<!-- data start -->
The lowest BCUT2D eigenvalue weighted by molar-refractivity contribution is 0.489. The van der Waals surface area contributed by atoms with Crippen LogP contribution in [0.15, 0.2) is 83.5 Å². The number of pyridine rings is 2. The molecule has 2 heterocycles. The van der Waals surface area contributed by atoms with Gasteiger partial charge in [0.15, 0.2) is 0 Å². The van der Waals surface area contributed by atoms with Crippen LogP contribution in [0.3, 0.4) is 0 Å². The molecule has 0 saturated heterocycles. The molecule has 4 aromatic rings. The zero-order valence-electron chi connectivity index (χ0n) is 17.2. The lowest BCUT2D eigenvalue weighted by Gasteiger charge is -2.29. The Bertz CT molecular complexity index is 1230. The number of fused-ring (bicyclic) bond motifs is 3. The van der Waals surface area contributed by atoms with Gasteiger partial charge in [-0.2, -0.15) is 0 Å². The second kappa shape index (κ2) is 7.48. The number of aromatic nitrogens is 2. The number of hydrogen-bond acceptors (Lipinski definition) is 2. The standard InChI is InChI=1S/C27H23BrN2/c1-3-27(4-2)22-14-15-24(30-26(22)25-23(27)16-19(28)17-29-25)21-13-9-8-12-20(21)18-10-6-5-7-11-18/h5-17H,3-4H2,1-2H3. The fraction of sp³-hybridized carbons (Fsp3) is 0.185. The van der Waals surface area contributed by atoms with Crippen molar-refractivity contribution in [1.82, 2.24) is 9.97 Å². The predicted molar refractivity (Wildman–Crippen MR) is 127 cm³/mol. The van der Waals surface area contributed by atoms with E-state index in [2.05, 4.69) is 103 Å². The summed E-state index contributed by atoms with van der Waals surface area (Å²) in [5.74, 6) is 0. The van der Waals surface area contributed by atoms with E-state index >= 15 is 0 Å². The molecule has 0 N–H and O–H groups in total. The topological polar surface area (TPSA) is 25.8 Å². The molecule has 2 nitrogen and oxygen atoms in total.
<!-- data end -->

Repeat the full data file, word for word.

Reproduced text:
The lowest BCUT2D eigenvalue weighted by molar-refractivity contribution is 0.489. The van der Waals surface area contributed by atoms with Crippen LogP contribution in [0.15, 0.2) is 83.5 Å². The number of pyridine rings is 2. The molecule has 2 heterocycles. The van der Waals surface area contributed by atoms with Gasteiger partial charge in [0.15, 0.2) is 0 Å². The van der Waals surface area contributed by atoms with Crippen LogP contribution in [0.3, 0.4) is 0 Å². The molecule has 0 saturated heterocycles. The molecule has 4 aromatic rings. The zero-order valence-electron chi connectivity index (χ0n) is 17.2. The lowest BCUT2D eigenvalue weighted by Gasteiger charge is -2.29. The Bertz CT molecular complexity index is 1230. The number of fused-ring (bicyclic) bond motifs is 3. The van der Waals surface area contributed by atoms with Gasteiger partial charge in [-0.2, -0.15) is 0 Å². The second kappa shape index (κ2) is 7.48. The number of aromatic nitrogens is 2. The number of hydrogen-bond acceptors (Lipinski definition) is 2. The standard InChI is InChI=1S/C27H23BrN2/c1-3-27(4-2)22-14-15-24(30-26(22)25-23(27)16-19(28)17-29-25)21-13-9-8-12-20(21)18-10-6-5-7-11-18/h5-17H,3-4H2,1-2H3. The fraction of sp³-hybridized carbons (Fsp3) is 0.185. The van der Waals surface area contributed by atoms with Crippen molar-refractivity contribution in [1.82, 2.24) is 9.97 Å². The predicted molar refractivity (Wildman–Crippen MR) is 127 cm³/mol. The van der Waals surface area contributed by atoms with E-state index in [2.05, 4.69) is 103 Å². The summed E-state index contributed by atoms with van der Waals surface area (Å²) in [5.74, 6) is 0. The van der Waals surface area contributed by atoms with E-state index >= 15 is 0 Å². The molecule has 0 N–H and O–H groups in total. The topological polar surface area (TPSA) is 25.8 Å². The molecule has 2 nitrogen and oxygen atoms in total.